Holy Cross Coming To Town In 2017, Huskies Come Back To Town Next Week In Prep For 2014

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What’s goin’ on?

Here’s the release from UConn on Holy Cross coming to Rentschler Field in 2017.

Holy Cross, a member of the Patriot League and the Football Championship Subdivision (FCS) began offering scholarships to freshmen last year and by the ’17 season will offer a full array of them to where games against Football Bowl Subdivision (FBS), such as UConn, will count in the overall record for bowl eligibility. That game is scheduled for Sept.9, 2017. The Crusaders own a 19-8-1 record against the Huskies dating back to 1916 but the teams haven’t played since 1985. UConn won that one 22-2 at Memorial Stadium.

OK, save for a few Huskies doing summer internships, the team has been away but will be back in full force for summer conditioning on Monday at which time they’ll spend time working with strength and conditioning coordinator Matt Balis and his team. We’ll point out again  Balis and crew have done an excellent job already in building the players’ bodies for battle. The Huskies will do their own football-related stuff, too, with no coaches involved, 7-on7-7s, individual drills etc. (Note: freshmen report early July. All players report for preseason practice Aug.1. First practice for 2014 is Aug.2).

New UConn coach Bob Diaco has some expectations for the team in its return next week of course. There are some new rules for summer that will be beneficial. as well. Here are some recent thoughts from Diaco on both topics.“It’s critically important that we don’t have to take the first two weeks in June to get back to a conditioning level that we were when we ended April so that’d be a huge improvement for our team,” Diaco said. “In the month of June they’re going to have classes and the university added a three-week summer school component in July.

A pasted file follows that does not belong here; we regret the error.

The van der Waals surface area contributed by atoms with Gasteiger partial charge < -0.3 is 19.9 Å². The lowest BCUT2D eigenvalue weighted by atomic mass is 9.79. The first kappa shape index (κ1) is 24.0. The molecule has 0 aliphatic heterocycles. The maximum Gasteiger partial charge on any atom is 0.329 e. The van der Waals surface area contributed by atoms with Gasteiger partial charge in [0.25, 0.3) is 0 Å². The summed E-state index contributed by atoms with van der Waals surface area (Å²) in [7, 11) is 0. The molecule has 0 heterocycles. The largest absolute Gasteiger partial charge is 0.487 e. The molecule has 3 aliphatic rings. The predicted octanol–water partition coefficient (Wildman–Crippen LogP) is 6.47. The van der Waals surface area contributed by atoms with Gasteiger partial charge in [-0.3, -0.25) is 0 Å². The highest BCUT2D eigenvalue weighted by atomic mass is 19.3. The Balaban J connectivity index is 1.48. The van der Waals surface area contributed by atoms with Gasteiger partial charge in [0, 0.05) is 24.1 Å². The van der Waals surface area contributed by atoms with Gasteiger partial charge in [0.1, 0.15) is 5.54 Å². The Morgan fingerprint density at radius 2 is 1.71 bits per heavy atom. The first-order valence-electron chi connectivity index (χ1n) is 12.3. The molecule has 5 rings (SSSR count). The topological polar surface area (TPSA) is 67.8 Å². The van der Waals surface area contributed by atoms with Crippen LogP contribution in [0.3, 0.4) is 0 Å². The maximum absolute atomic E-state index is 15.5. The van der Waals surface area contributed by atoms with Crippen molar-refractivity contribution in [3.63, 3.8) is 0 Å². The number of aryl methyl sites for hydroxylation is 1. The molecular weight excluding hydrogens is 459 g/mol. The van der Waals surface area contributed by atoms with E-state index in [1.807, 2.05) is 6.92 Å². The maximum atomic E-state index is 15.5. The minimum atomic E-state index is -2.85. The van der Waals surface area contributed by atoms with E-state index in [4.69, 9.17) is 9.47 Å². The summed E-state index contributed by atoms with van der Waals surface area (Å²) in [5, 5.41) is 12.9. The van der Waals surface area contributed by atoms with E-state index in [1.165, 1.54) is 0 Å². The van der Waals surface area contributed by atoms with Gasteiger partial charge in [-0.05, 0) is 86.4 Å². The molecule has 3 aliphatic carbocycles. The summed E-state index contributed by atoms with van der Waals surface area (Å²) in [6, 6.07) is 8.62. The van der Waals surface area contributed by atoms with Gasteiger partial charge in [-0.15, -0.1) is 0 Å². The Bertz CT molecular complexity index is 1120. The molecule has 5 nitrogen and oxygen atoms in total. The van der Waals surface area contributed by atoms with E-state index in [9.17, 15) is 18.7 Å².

Bob Diaco

“A year ago they cut the team loose on July 1 and then they were off for the month because there was no summer session – unless you were going to be in the summer session that went into August. This is a huge piece.

“With the way the NCAA rules are set up now the players really need to be in school to be training and receiving the care necessary. When I went to school you could train with the team. There was no real legislation about it. You could go to the campus, sublease an apartment, get a little job or a part-time job and train with the team on a voluntary basis.

“They’ve squashed all of that. You can’t do that now. And it’s for good reason – for the science of training, so players aren’t over-training because they had some heat illness or they had some issues during summer training. Now we have a full staff of athletic trainers, we have our full professional strength staff. It’s not just kind of a grab, wing it deal. Now there’s a real science but they have to be in school.”

The staff could have as much as a eight hours a week with the team. And, for example, it could have say, two hours to be used in a film/meeting session. It could be.

It just won’t be.

“Our component will continue to be physical, mental and skill development,” Diaco said. “It’s exactly, basically the same template before spring.”

Asked if he thought this kind of focus on strength and conditioning would continue, because it’s been much of the focus with the players since he’s been here, Diaco said no.

“It will not continue, no,” he said. “It’s just you look at the team, you think about the team and you try to give the young men what they need and right now our team needs to learn how to not lose. If you can’t push the opponent back you’re not going to win. If you peter out and lose your focus on plays 12, 13 and 14 of a drive, you’re not going to win. They’re going to punch it in or you’re going to stall and punt the ball back to the opponent. There’s things that we need to do to even give us a chance to execute plays, to be thinking about plays.”

DC

 

 

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